On paper today’s task looked quite simple: Drive 200 km north of Edmonton to my home town and set up 5 pairs of wildlife cameras in farmer’s fields. Spring conditions in open fields are great – no bears, no bush and no bugs. In addition, the farmers were all people I know and were very positive about having their fields used as sites for an ecological experiment. To top it off Martin, my husband, was coming along for company (and to help me carry stuff).
We packed the gear we needed into our car: cameras, metal stakes, marker stakes, camera boxes, a metal post pounder and other smaller items. Lastly, I carefully decanted part of the scent lure (a yucky oily substance that smells like skunk) into a small glass jar and wrapped it very well in several layers of bags. Even so our car had a faint aroma of skunk all weekend.
With everything stowed in the car, we headed out for the two hour drive. The first stop was the camera pair on my parent’s farm: one set up in the middle of the hay field and one on the edge. This was a good place to start because we’d figure out how to do things and avoid possible embarrassment in front of the neighbours. We grabbed our gear and quickly hiked the few hundred meters into the middle of the field. So far the job was as easy as desired.
Unfortunately there is nothing easy about pounding a post into frozen ground, even if the post is narrow and has a pointed end. I managed to lift the metal post pounder over my head and onto the post but, given my height and insufficient upper body strength, I had to give up and let Martin take over that task. Spending the day with me wasn’t going to be that much of a holiday for him this way! With much effort we got the first post as far into the ground as it had to go. But there was no way we were getting the plastic marker stake into the ground. That’s where being at my parents farm came in handy. I looked around the equipment shed and found just what we needed: a small smooth pointed metal stake that we could use to make a pilot hole to drive the marker stake into.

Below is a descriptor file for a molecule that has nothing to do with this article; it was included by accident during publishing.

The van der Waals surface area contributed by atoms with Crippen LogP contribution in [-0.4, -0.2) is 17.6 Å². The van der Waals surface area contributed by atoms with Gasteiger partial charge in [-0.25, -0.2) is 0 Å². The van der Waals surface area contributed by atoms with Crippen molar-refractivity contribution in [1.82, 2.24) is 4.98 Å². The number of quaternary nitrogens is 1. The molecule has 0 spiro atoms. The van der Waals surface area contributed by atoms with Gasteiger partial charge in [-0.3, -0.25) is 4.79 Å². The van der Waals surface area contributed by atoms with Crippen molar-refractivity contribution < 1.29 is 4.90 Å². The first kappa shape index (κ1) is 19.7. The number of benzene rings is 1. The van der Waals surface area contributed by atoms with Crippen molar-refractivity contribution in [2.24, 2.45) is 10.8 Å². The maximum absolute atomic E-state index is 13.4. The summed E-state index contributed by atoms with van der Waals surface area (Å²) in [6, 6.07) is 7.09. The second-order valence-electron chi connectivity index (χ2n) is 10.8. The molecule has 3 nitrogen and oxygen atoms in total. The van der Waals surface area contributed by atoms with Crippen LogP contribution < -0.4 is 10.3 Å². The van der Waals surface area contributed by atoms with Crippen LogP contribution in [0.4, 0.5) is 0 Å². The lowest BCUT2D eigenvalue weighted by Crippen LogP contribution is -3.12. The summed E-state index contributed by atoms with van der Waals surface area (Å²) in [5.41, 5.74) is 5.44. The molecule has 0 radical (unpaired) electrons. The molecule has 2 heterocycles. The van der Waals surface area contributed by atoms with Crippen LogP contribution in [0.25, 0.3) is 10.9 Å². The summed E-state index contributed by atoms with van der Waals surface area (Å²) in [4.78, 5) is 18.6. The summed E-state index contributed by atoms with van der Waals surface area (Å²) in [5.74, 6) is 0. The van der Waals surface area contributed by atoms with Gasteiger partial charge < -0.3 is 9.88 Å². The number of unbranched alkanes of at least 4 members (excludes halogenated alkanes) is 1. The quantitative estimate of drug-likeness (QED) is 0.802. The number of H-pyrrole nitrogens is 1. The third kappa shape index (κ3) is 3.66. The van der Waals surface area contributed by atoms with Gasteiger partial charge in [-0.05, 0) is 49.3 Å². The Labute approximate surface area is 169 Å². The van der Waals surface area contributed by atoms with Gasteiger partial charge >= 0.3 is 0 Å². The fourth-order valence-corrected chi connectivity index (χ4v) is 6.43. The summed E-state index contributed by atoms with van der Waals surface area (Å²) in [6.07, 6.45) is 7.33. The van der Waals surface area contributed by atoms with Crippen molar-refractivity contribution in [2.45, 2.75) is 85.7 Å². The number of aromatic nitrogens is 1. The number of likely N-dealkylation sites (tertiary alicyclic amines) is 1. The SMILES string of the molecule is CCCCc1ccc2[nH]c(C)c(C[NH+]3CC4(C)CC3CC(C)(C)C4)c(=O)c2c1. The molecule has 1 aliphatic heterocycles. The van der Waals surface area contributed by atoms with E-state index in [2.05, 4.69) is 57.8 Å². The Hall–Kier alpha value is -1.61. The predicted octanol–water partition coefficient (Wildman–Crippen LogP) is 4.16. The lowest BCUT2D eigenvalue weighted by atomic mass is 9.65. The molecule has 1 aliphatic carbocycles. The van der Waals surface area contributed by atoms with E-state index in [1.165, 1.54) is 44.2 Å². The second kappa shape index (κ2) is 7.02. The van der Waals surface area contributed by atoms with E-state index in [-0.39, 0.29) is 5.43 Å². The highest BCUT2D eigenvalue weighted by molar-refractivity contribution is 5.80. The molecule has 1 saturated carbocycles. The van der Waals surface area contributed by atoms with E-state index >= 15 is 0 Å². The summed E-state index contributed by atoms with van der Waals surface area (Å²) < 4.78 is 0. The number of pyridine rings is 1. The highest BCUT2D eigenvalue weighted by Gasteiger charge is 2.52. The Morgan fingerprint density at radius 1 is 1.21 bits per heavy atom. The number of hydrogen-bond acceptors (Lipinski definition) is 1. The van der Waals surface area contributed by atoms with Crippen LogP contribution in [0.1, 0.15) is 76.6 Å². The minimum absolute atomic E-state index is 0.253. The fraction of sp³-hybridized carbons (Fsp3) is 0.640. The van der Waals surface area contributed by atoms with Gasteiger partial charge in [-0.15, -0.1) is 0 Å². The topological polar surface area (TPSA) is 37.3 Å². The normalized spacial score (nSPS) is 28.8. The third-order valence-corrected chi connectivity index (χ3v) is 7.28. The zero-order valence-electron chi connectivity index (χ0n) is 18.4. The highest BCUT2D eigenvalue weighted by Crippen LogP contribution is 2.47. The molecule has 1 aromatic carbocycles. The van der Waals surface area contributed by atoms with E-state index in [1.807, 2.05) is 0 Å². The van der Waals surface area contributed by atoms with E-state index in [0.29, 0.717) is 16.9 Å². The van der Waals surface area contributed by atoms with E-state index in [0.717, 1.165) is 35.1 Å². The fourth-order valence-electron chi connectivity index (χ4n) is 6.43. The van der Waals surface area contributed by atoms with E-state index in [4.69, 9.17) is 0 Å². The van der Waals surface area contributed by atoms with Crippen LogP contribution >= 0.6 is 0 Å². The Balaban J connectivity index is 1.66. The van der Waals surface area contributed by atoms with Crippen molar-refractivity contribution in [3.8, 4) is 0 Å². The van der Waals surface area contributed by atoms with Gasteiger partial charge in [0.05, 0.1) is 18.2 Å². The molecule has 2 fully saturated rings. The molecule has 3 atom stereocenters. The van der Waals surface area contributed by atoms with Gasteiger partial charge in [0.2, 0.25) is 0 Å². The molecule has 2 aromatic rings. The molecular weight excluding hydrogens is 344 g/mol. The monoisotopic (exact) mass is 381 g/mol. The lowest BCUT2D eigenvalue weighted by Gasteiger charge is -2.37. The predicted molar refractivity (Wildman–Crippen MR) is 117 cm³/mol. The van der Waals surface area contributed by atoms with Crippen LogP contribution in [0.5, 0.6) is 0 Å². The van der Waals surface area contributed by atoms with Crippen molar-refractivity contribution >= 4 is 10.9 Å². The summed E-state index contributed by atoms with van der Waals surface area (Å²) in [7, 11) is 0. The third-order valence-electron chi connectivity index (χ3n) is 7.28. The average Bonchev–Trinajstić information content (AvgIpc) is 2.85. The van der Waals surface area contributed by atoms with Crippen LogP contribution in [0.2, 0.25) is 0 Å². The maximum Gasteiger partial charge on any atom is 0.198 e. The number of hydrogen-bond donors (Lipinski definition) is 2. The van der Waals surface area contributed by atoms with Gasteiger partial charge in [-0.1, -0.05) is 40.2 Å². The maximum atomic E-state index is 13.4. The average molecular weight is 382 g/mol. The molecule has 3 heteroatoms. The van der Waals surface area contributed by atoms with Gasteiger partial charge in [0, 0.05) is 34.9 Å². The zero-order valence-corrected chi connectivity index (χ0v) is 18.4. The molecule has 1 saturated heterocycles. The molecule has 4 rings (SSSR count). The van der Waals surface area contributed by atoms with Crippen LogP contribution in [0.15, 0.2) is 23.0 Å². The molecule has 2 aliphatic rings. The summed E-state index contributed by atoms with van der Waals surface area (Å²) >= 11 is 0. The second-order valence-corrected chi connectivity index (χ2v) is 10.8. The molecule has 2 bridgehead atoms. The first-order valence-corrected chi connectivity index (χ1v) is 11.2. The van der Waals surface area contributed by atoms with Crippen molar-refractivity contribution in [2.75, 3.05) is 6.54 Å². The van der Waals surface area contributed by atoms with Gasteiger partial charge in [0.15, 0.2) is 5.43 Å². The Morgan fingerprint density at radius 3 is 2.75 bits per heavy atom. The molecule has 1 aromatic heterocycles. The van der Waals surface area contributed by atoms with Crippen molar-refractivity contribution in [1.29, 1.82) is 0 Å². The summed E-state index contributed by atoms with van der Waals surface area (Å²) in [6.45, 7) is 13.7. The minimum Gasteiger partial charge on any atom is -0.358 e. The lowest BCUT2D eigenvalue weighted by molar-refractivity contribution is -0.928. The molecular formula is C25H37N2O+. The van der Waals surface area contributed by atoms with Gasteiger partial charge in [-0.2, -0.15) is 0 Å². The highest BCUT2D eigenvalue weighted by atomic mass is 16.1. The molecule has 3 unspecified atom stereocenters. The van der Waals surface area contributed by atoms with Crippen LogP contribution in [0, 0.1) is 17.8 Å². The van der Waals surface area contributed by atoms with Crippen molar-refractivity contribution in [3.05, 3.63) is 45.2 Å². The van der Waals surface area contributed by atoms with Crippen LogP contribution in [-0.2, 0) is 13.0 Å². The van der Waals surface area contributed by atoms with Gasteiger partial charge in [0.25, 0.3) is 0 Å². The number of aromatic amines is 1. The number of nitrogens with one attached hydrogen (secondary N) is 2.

Once we had the marker in place in view of the camera where we needed it, it was time for the last part of the set up: leaving a bit of scent lure to entice the local wildlife to pose for the camera. I put on some gloves, carefully opened the jar and put a teaspoon of the lure in each end of a black pipe. Even though I held everything a far away from my face as possible, the smell was nauseating. Handling this malodorous goop is not for the faint of stomach or nose.
My dogs, on the other hand, absolutely loved the smell and I had to keep them from trying to perfume themselves with the lure by rolling against it. We did not want skunky-smelling dogs in our car!
Next up was the first fence line camera. That was easier. Firstly, we knew how to get the marker post into the ground and, secondly, the camera was attached to a fence post, so we had one less stake to pound. Before we left each camera, we checked to make sure the camera was on and ready to take photos. Nothing would be more frustrating than doing all that work and getting no data.
Now that we had honed our post pounding skills, we were ready to venture onto the neighbours properties and set up their cameras. Because of the long drive and all the time it took to do the first pair, we had only enough daylight left to get one more pair out. We finished the 4th camera just as the sun was setting. That left three pairs for the next day. Now it was time to go home and see what good food my mother had cooked (a welcome change from the usual ending of my field days in the boreal where I’m cooking on a camp stove under a tarp and sleeping in a tent). I went to bed that night very tired but satisfied and kept thinking about how maybe we’d get some really cool wildlife pictures—maybe even a wolf passing through the fields at night.
Note 1: You can read more about why our lab group is doing this project (and see a few cool photos like the rare shot of 3 eagles flying past a camera which came from a camera we set up that day) in this Wild49 post from August.
Note2: Although the scent lure is smells very strong, it does not attract animals from more than a few hundred meters away. We use a very small amount and it does not increase the number of foxes or coyotes that live in an area. It only entices those that are passing through anyway to come over to the camera so that we can get a good photo of them.
Author: Hedwig Lankau